clinical pr actice
n engl j med 363;16 nejm.org october 14, 2010 1545
peripheral neuropathies due to vitamin B6 and 
B12 deficiencies and, most serious, Wernicke\u2019s 
encephalopathy due to thiamine (vitamin B1) 
deficiency.9 Characterized by the triad of oph-
thalmoplegia, gait ataxia, and confusion, this 
condition may occur after at least 3 weeks of 
persistent vomiting. If patients are treated with 
intravenous dextrose without thiamine, metabo-
lism of the dextrose rapidly consumes the avail-
able B1, triggering acute encephalopathy. In one 
case series involving 19 patients in whom this 
complication developed, 74% had neurologic ab-
normalities on follow-up.9 In some cases, the 
diagnosis is made only at autopsy.
Infants of mothers who have lost weight in 
early pregnancy, as compared with infants of 
women whose weight increased or stayed the 
same, have lower mean birth weights and lower 
percentile weights for gestational age, and they 
are more likely to be in less than the 10th per-
centile of birth weight at delivery.10
S tr ategies a nd E v idence
Evaluation
Hyperemesis gravidarum must be distinguished 
from other conditions that may cause persistent 
vomiting in pregnancy, including gastrointesti-
nal conditions (e.g., appendicitis, hepatitis, pan-
creatitis, or biliary tract disease), pyelonephritis, 
and metabolic disorders such as diabetic ketoaci-
dosis, porphyria, or Addison\u2019s disease. An onset 
of nausea and vomiting more than 8 weeks after 
the last menstrual period is rare in pregnancy.1 
The presence of fever, abdominal pain, or head-
ache is atypical in women with hyperemesis and 
suggests another cause. Laboratory testing should 
generally include measurement of levels of urinary 
ketones, blood urea nitrogen, creatinine, alanine 
aminotransferase, aspartate aminotransferase, 
electrolytes, amylase, and thyrotropin (as well as 
free thyroxine [T4] if thyrotropin is suppressed). 
Because hCG cross-reacts with thyrotropin and 
stimulates the thyroid gland, thyrotropin is typi-
cally suppressed in these patients. This apparent 
hyperthyroidism usually resolves spontaneously, 
and treatment with propylthiouracil does not al-
leviate the nausea and vomiting.11 Patients with 
primary hyperthyroidism rarely have vomiting.12 
The levels of T4 and thyrotropin in patients with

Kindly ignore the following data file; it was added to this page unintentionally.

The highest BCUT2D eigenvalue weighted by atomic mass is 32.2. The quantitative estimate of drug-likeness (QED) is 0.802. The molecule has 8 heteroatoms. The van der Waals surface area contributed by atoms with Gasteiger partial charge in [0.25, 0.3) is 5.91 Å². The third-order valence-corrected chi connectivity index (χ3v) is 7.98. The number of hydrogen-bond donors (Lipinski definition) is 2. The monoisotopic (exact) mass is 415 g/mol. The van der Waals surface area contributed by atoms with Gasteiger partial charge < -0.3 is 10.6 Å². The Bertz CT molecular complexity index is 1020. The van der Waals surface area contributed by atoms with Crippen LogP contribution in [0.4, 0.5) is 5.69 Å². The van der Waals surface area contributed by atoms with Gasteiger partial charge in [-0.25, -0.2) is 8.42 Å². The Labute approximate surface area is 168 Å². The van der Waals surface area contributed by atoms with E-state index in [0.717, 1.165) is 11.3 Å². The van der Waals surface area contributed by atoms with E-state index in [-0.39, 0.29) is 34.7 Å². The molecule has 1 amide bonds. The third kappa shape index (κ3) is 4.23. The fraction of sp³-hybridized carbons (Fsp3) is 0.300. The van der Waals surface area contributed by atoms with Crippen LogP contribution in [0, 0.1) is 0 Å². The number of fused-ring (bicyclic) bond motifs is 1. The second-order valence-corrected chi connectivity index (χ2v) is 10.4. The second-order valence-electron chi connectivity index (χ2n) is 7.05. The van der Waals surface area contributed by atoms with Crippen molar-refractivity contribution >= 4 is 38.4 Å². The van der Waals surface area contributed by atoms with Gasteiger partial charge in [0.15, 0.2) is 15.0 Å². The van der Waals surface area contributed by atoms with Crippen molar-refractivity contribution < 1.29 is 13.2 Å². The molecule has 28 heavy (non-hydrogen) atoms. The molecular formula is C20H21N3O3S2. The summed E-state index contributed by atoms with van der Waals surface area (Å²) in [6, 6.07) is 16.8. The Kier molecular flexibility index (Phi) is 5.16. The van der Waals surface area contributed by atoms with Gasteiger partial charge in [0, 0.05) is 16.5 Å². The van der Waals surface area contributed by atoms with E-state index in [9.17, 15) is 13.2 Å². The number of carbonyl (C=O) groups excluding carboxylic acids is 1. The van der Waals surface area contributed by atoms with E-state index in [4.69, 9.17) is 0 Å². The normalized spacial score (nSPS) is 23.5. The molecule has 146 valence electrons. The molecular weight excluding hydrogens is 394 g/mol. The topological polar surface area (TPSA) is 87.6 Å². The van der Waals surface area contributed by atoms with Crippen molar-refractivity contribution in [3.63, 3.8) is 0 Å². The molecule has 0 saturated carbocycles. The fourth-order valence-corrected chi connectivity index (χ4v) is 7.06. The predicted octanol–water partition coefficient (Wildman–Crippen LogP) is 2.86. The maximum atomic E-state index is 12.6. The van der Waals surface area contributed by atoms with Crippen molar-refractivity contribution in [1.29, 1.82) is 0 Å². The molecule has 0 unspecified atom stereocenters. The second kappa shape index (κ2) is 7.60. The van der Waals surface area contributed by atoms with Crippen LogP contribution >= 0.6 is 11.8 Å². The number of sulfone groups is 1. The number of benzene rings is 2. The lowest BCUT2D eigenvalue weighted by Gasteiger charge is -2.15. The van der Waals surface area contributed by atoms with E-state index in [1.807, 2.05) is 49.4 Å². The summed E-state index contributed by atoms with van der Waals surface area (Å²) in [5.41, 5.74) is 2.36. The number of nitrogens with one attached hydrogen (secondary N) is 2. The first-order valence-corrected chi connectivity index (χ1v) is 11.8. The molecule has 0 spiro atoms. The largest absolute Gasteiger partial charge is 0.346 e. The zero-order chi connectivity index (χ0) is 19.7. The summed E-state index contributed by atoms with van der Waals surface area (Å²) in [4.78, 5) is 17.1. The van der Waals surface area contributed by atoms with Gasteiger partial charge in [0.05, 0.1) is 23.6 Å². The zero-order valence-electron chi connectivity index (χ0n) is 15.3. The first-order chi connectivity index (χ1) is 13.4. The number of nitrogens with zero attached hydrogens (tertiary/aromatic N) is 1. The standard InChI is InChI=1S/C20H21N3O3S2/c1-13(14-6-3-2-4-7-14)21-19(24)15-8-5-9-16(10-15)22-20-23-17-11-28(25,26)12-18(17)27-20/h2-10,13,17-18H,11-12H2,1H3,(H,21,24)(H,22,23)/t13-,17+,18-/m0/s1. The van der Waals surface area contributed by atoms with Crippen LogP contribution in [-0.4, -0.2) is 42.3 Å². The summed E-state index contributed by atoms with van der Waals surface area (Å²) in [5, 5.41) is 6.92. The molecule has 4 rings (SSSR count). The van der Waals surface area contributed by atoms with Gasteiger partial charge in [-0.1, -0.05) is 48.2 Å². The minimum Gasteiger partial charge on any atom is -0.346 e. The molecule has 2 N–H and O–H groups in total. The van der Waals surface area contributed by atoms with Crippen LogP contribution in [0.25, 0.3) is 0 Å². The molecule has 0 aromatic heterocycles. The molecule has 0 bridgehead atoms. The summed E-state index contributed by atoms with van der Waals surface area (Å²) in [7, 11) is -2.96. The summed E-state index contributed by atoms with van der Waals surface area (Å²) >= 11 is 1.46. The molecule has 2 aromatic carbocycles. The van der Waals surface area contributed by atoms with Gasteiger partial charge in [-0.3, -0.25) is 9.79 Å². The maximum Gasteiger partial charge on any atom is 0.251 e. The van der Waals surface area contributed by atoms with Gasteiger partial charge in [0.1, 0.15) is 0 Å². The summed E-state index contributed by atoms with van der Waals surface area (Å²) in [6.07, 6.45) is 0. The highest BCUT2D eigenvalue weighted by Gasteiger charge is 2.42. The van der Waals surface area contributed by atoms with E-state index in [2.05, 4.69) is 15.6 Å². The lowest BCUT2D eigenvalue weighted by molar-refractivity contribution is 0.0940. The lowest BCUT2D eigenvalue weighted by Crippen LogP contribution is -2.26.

hyperemesis may be similar to those in patients 
with Graves\u2019 disease, but patients with hyper-
emesis do not have clinical findings of Graves\u2019 
disease or thyroid antibodies.13 If the level of free 
T4 is elevated in the absence of other evidence of 
Graves\u2019 disease, this test should be repeated later 
in gestation, at around 20 weeks\u2019 gestation, since 
the level usually normalizes by then in the ab-
sence of hyperthyroidism.13 Ultrasonographic test-
ing should be performed to detect multiple gesta-
tion or hydatidiform mole.
Management
Women should be advised to avoid exposure to 
odors, foods, or supplements that appear to trig-
ger nausea14; common triggers include fatty or 
spicy foods and iron tablets. Clinical experience 
suggests that eating small amounts of food sev-
eral times a day and drinking fluids between 
meals may be helpful, as may bland, dry, and 
high-protein foods.15 Traditionally, patients have 
been advised to manage nausea by keeping crack-
ers at the bedside in the morning and avoiding 
an empty stomach. Data from randomized trials 
are lacking to compare different types of diets 
for the management of nausea and vomiting in 
pregnancy. In one crossover study involving 14 
pregnant women with nausea, protein-predomi-
nant meals reduced nausea more than meals 
containing equal amounts of calories from car-
bohydrates and fat or noncaloric meals.16
Women who have persistent nausea and vom-
iting and high concentrations of ketones require 
intravenous hydration with multivitamins, in-
cluding thiamine, with follow-up measurement 
of levels of urinary ketones and electrolytes. 
Antiemetic agents